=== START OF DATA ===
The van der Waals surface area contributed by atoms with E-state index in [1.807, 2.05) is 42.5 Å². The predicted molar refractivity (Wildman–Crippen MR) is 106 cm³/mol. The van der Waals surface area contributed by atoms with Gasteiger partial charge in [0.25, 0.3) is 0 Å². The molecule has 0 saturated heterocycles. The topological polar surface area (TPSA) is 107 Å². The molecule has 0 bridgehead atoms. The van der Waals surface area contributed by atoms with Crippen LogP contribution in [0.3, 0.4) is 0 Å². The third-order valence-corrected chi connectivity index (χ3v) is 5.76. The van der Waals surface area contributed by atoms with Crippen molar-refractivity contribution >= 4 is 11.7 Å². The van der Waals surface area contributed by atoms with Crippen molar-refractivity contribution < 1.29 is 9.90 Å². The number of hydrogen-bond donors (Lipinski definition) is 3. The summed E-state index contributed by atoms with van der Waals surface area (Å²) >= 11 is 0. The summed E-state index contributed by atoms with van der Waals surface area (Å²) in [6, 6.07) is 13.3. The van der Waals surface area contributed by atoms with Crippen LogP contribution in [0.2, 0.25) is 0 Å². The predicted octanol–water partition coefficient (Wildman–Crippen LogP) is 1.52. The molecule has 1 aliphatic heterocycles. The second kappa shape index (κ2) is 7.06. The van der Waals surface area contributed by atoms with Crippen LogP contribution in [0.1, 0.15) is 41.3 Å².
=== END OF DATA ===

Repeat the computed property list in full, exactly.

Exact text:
The van der Waals surface area contributed by atoms with E-state index in [1.807, 2.05) is 42.5 Å². The predicted molar refractivity (Wildman–Crippen MR) is 106 cm³/mol. The van der Waals surface area contributed by atoms with Gasteiger partial charge in [0.25, 0.3) is 0 Å². The molecule has 0 saturated heterocycles. The topological polar surface area (TPSA) is 107 Å². The molecule has 0 bridgehead atoms. The van der Waals surface area contributed by atoms with Crippen LogP contribution in [0.3, 0.4) is 0 Å². The third-order valence-corrected chi connectivity index (χ3v) is 5.76. The van der Waals surface area contributed by atoms with Crippen molar-refractivity contribution >= 4 is 11.7 Å². The van der Waals surface area contributed by atoms with Crippen molar-refractivity contribution < 1.29 is 9.90 Å². The number of hydrogen-bond donors (Lipinski definition) is 3. The summed E-state index contributed by atoms with van der Waals surface area (Å²) >= 11 is 0. The summed E-state index contributed by atoms with van der Waals surface area (Å²) in [6, 6.07) is 13.3. The van der Waals surface area contributed by atoms with Crippen LogP contribution in [0.2, 0.25) is 0 Å². The predicted octanol–water partition coefficient (Wildman–Crippen LogP) is 1.52. The molecule has 1 aliphatic heterocycles. The second kappa shape index (κ2) is 7.06. The van der Waals surface area contributed by atoms with Crippen LogP contribution in [0.1, 0.15) is 41.3 Å².